Instant Gratification

My husband can tell you I’m lousy at delayed gratification, so I keep wondering why I end up in vocations and avocations that are all about delayed gratification. There aren’t too many things on this planet slower than research–something I did for over twenty years. First you do the lit search, then come up with a theory, write the grant, wait for funding, do the experiments (if you have to wait for donors, that takes even longer than if you’re working with something more compliant, like, say, bacteria). Some experiments take days, even weeks to get results. When you finally have the results, you write the paper then try to get it published. Waiting and waiting and waiting.

It’s the same with writing fiction (or even nonfiction) and with gardening. So much time is spent waiting, for the seeds to come out of the ground and the fruit to set, for the publisher to get around to doing what publishers do. I recently suffered another gratification blow. The anthology Undeniable: Writers Respond to Climate Change has reopened submissions hoping to add diversity to its author pool. This anthology accepted my novella “Wasting Water” about a hundred years ago, then kept pushing back the submission deadline. I told everyone I knew to send them something. The publisher finally closed the call for submissions, but recently reopened it. I’m guessing by the time this anthology is published, half of Florida and most of the islands in the Pacific will be underwater. Oh, well, delayed gratification is the name of the game, and I’m nothing if not gamy.

Fortunately, I have coping mechanisms. One is to keep writing. The other is fiber arts. Yes, knitting and sewing are my methods of choice for instant gratification. With needles and yarn in hand, I can make a hat in an afternoon. I can whip up a dress in a couple of days. These mechanisms are less fattening than baking and more fun than cleaning house while serving to satisfy my need for instant gratification. Unfortunately, if I keep at this writing business, I am going to need more closets (to supplement the four I already have).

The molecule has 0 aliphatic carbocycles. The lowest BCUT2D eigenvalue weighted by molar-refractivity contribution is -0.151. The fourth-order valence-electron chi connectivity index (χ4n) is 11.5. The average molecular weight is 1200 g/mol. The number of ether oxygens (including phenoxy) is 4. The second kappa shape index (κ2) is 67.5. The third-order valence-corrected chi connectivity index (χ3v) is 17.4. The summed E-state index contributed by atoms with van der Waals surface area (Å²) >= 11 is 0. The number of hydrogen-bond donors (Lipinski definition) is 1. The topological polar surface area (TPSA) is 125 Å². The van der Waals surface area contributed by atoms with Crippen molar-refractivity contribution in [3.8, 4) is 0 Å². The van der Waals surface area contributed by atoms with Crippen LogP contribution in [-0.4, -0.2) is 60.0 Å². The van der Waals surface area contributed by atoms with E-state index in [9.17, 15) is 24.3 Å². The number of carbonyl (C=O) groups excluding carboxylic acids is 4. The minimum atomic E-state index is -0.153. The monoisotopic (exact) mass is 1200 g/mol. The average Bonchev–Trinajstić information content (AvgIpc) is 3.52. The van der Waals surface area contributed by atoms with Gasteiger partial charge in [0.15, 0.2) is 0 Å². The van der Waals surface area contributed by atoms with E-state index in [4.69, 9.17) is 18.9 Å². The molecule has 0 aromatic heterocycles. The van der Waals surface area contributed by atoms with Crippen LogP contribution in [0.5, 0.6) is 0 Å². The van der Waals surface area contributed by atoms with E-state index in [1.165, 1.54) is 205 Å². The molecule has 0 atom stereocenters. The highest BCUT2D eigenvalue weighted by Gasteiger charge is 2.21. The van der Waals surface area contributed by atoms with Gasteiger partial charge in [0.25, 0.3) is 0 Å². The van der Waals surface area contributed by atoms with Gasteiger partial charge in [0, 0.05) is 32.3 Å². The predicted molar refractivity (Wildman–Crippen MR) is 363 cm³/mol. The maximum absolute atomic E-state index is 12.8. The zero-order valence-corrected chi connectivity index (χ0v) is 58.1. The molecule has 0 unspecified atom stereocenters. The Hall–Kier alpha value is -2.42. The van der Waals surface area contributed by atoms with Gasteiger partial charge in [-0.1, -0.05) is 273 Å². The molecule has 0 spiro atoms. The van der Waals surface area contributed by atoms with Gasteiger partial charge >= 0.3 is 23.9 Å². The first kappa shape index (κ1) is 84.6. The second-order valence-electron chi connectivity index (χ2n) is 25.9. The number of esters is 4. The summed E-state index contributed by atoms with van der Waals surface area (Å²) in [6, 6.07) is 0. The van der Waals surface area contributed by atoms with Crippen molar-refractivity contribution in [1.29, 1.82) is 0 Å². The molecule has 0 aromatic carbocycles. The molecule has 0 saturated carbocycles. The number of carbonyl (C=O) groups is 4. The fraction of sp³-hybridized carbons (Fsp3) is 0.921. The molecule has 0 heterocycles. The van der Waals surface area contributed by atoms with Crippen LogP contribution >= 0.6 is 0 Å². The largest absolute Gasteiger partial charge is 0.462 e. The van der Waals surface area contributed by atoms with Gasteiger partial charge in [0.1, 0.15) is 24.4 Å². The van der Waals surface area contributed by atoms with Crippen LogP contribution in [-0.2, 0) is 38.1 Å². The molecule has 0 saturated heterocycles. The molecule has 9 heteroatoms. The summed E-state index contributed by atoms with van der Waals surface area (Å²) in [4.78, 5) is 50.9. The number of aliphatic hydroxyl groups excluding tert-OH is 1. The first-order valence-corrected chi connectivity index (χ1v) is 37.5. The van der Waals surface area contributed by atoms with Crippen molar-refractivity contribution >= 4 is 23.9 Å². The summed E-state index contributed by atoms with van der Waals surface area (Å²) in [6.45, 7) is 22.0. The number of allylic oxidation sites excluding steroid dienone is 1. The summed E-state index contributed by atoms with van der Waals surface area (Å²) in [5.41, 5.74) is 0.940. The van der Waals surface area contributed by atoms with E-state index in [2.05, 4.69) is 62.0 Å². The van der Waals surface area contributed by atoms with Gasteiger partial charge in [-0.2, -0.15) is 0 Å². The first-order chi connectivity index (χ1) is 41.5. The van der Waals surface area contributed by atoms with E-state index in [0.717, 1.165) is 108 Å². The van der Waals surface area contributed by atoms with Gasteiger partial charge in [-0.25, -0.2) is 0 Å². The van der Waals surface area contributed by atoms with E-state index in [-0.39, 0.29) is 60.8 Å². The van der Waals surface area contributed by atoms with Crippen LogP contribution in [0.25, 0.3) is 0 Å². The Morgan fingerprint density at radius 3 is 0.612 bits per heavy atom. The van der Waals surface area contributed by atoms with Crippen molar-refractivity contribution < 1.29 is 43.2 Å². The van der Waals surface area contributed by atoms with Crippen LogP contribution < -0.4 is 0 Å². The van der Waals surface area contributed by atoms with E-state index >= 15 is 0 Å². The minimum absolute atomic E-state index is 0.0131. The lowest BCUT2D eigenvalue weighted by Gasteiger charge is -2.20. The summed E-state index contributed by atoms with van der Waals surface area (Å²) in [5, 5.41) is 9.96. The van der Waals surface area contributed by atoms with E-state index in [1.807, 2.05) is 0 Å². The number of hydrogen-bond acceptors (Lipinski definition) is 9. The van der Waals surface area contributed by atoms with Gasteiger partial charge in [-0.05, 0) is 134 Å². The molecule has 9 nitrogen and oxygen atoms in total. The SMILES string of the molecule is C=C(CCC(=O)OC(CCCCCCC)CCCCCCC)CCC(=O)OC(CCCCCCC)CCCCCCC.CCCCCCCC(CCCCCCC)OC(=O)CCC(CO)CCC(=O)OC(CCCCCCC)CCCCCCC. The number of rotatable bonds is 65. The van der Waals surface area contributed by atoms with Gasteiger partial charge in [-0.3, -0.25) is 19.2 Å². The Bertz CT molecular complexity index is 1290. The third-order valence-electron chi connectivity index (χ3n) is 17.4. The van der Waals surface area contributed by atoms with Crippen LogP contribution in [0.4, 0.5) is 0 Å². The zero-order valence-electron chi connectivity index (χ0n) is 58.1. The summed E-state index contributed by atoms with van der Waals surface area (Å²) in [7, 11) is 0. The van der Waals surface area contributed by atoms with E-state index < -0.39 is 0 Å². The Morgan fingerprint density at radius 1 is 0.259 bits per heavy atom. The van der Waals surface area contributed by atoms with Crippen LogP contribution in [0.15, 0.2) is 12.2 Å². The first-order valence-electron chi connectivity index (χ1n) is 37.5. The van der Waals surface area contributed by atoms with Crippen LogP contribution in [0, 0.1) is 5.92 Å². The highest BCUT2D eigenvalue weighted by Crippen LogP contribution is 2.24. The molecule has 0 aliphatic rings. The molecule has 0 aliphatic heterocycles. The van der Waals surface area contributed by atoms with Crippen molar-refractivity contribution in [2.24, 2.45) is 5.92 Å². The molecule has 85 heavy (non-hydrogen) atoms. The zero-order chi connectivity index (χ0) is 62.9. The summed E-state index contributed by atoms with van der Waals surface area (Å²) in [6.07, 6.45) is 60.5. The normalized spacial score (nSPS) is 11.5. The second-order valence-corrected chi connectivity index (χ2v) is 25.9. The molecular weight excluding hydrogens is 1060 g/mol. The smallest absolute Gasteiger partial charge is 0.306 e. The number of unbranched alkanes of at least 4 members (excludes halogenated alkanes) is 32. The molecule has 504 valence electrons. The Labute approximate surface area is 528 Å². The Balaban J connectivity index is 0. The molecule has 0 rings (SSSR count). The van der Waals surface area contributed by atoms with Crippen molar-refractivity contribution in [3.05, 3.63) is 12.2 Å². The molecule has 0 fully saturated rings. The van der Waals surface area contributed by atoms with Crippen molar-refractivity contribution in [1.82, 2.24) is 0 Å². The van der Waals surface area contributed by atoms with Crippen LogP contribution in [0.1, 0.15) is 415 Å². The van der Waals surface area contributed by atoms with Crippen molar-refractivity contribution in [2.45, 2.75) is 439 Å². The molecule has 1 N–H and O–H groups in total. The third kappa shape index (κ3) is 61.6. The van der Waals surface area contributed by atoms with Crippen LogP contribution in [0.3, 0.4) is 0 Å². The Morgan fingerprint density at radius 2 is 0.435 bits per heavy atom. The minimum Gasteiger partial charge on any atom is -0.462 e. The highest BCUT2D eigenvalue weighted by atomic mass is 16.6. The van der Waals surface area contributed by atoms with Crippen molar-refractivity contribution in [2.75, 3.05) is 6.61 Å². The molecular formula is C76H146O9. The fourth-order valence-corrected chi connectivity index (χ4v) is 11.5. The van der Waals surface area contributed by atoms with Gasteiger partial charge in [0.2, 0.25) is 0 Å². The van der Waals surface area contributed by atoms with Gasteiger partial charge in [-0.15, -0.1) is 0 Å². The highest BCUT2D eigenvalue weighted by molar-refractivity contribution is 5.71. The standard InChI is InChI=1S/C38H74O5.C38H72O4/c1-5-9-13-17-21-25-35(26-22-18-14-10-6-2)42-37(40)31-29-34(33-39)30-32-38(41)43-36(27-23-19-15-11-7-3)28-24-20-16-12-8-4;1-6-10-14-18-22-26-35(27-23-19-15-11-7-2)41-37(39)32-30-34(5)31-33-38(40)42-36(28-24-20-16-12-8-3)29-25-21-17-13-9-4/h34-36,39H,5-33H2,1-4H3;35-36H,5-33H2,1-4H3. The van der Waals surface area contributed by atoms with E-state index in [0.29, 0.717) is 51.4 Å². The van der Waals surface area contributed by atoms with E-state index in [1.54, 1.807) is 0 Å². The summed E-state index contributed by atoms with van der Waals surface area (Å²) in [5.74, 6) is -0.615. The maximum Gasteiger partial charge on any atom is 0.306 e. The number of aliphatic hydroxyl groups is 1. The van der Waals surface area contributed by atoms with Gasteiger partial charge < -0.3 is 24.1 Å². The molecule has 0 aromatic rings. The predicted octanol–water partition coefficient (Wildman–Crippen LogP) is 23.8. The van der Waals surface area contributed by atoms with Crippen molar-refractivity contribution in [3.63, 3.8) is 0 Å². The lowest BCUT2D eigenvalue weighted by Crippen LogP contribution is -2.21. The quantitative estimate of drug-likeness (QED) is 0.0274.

Image: Captain Jack holding down the fabric for me to cut. By Jonathan Hutchins.

Stumbling Toward Genius

I recently finished listening to the audio book The Geography of Genius by Eric Weiner. The author traveled around the world trying to figure out how certain places at certain times seemed to be homes for people of genius–not one but many in each place at each time. He found that ancient Athens, the Song Dynasty in China, Florence during the Italian Renaissance, present day Silicon Valley, Vienna in the late 18th and early 19th centuries, and Edinburgh during the Scottish Enlightenment usually had some things in common: 1) a national disaster (the Black Death or defeat at the hands of an enemy or something¬† similarly devastating); 2) a measure of personal freedom; 3) availability of mentors and/or collaborators; 4) and some source of funding (investors or patrons). He also found the geniuses themselves tended to have things in common. They often had lost one or more parents at an early age, they were prolific, and they didn’t let set backs slow them down.

How do I measure up, I asked myself. I lost a parent at an early age. I am doing my best to be prolific, and I’ve just had a set back that I’m hoping to rise above: my publisher dumped me.

According to Weiner, Picasso created vast quantities of art only a portion of which can be regarded as masterpieces. Mozart had many unfinished works (usually when a patron stopped funding for the project), but he still made a lot of music, and lots of it is considered genius. The lesson? If you produce enough and keep learning as you go, some of it has got to hit. A lot of da Vinci’s inventions were downright silly, but we still regard him as a genius. So my goal is to write as much as I can, hopefully each piece better than the last.

As for the set back, the bad news is my publisher dumped me. He decided that after seven months, my book is not selling well enough on Amazon (the only place he has put it), and he doesn’t want to take a chance with another. The good news is, my publisher dumped me, and I’m free to send my next book to someone better.

I learned a lot from this publisher–about excellent developmental editors, a source for good cover art, and lots about self promotion. I also learned this is not the publisher I want to stay with. Of course, rejection always hurts, but like all aspiring geniuses, I’m going to use this setback to make me better.

Weiner does mention one other thing necessary for genius. It must be recognized and, by those recognizing it, acknowledged as genius. There may be lots of undiscovered geniuses out there, but without recognition, who will ever know or care? So, there you go, the next thing on my genius check off list. Wish me luck.

Image: The path at Danebury Hill Fort, Hampshire, England. By Jonathan Hutchins.